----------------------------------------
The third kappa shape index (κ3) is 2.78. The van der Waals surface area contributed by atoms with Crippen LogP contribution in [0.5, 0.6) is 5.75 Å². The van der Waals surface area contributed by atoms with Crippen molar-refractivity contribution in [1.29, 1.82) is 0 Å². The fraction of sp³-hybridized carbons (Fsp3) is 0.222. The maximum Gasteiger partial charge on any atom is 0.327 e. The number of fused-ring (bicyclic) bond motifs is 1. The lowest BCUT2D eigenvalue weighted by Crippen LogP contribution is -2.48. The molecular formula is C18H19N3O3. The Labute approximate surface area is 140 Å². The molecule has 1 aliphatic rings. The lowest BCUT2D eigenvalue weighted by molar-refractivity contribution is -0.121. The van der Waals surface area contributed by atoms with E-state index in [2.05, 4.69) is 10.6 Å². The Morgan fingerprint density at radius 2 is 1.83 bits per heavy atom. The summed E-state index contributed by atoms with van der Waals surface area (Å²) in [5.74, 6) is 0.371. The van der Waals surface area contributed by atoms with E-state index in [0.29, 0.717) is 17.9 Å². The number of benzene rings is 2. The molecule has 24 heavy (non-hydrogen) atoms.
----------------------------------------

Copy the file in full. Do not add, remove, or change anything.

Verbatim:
The third kappa shape index (κ3) is 2.78. The van der Waals surface area contributed by atoms with Crippen LogP contribution in [0.5, 0.6) is 5.75 Å². The van der Waals surface area contributed by atoms with Crippen molar-refractivity contribution in [1.29, 1.82) is 0 Å². The fraction of sp³-hybridized carbons (Fsp3) is 0.222. The maximum Gasteiger partial charge on any atom is 0.327 e. The number of fused-ring (bicyclic) bond motifs is 1. The lowest BCUT2D eigenvalue weighted by Crippen LogP contribution is -2.48. The molecular formula is C18H19N3O3. The Labute approximate surface area is 140 Å². The molecule has 1 aliphatic rings. The lowest BCUT2D eigenvalue weighted by molar-refractivity contribution is -0.121. The van der Waals surface area contributed by atoms with E-state index in [2.05, 4.69) is 10.6 Å². The Morgan fingerprint density at radius 2 is 1.83 bits per heavy atom. The summed E-state index contributed by atoms with van der Waals surface area (Å²) in [5.74, 6) is 0.371. The van der Waals surface area contributed by atoms with E-state index in [0.29, 0.717) is 17.9 Å². The number of benzene rings is 2. The molecule has 24 heavy (non-hydrogen) atoms.